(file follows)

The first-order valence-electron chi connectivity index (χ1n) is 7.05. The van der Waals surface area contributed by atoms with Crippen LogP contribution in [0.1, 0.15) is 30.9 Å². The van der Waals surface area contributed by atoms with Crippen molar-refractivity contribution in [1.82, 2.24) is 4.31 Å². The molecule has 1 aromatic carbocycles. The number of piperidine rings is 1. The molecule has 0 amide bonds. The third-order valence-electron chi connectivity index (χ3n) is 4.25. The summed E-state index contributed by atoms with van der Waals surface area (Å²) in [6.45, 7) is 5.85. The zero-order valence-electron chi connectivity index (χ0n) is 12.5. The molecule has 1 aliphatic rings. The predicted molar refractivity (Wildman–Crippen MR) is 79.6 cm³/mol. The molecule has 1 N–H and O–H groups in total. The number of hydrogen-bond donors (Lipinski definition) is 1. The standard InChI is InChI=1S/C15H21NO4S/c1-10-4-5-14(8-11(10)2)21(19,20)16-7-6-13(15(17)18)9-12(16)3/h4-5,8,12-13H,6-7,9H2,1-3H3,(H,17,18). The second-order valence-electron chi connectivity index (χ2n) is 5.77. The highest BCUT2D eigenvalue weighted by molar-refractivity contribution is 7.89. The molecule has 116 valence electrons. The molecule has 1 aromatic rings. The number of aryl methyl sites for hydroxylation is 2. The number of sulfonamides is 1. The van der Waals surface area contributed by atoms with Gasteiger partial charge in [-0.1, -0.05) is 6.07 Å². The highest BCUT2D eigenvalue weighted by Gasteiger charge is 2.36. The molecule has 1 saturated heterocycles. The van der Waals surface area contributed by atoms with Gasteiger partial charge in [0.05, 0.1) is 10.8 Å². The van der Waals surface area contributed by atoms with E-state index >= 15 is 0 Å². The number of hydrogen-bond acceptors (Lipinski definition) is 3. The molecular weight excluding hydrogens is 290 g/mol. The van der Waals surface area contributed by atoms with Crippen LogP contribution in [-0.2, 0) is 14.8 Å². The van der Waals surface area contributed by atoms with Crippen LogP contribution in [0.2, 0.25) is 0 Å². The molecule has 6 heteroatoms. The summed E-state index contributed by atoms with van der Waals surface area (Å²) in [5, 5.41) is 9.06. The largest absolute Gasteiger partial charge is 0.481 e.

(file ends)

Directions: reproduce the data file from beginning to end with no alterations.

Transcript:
The first-order valence-electron chi connectivity index (χ1n) is 7.05. The van der Waals surface area contributed by atoms with Crippen LogP contribution in [0.1, 0.15) is 30.9 Å². The van der Waals surface area contributed by atoms with Crippen molar-refractivity contribution in [1.82, 2.24) is 4.31 Å². The molecule has 1 aromatic carbocycles. The number of piperidine rings is 1. The molecule has 0 amide bonds. The third-order valence-electron chi connectivity index (χ3n) is 4.25. The summed E-state index contributed by atoms with van der Waals surface area (Å²) in [6.45, 7) is 5.85. The zero-order valence-electron chi connectivity index (χ0n) is 12.5. The molecule has 1 aliphatic rings. The predicted molar refractivity (Wildman–Crippen MR) is 79.6 cm³/mol. The molecule has 1 N–H and O–H groups in total. The number of hydrogen-bond donors (Lipinski definition) is 1. The standard InChI is InChI=1S/C15H21NO4S/c1-10-4-5-14(8-11(10)2)21(19,20)16-7-6-13(15(17)18)9-12(16)3/h4-5,8,12-13H,6-7,9H2,1-3H3,(H,17,18). The second-order valence-electron chi connectivity index (χ2n) is 5.77. The highest BCUT2D eigenvalue weighted by molar-refractivity contribution is 7.89. The molecule has 116 valence electrons. The molecule has 1 aromatic rings. The number of aryl methyl sites for hydroxylation is 2. The number of sulfonamides is 1. The van der Waals surface area contributed by atoms with Gasteiger partial charge in [-0.1, -0.05) is 6.07 Å². The highest BCUT2D eigenvalue weighted by Gasteiger charge is 2.36. The molecule has 1 saturated heterocycles. The van der Waals surface area contributed by atoms with Gasteiger partial charge in [0.05, 0.1) is 10.8 Å². The van der Waals surface area contributed by atoms with E-state index >= 15 is 0 Å². The number of hydrogen-bond acceptors (Lipinski definition) is 3. The molecular weight excluding hydrogens is 290 g/mol. The van der Waals surface area contributed by atoms with Crippen LogP contribution in [-0.2, 0) is 14.8 Å². The van der Waals surface area contributed by atoms with Crippen LogP contribution in [0.2, 0.25) is 0 Å². The molecule has 6 heteroatoms. The summed E-state index contributed by atoms with van der Waals surface area (Å²) in [5, 5.41) is 9.06. The largest absolute Gasteiger partial charge is 0.481 e.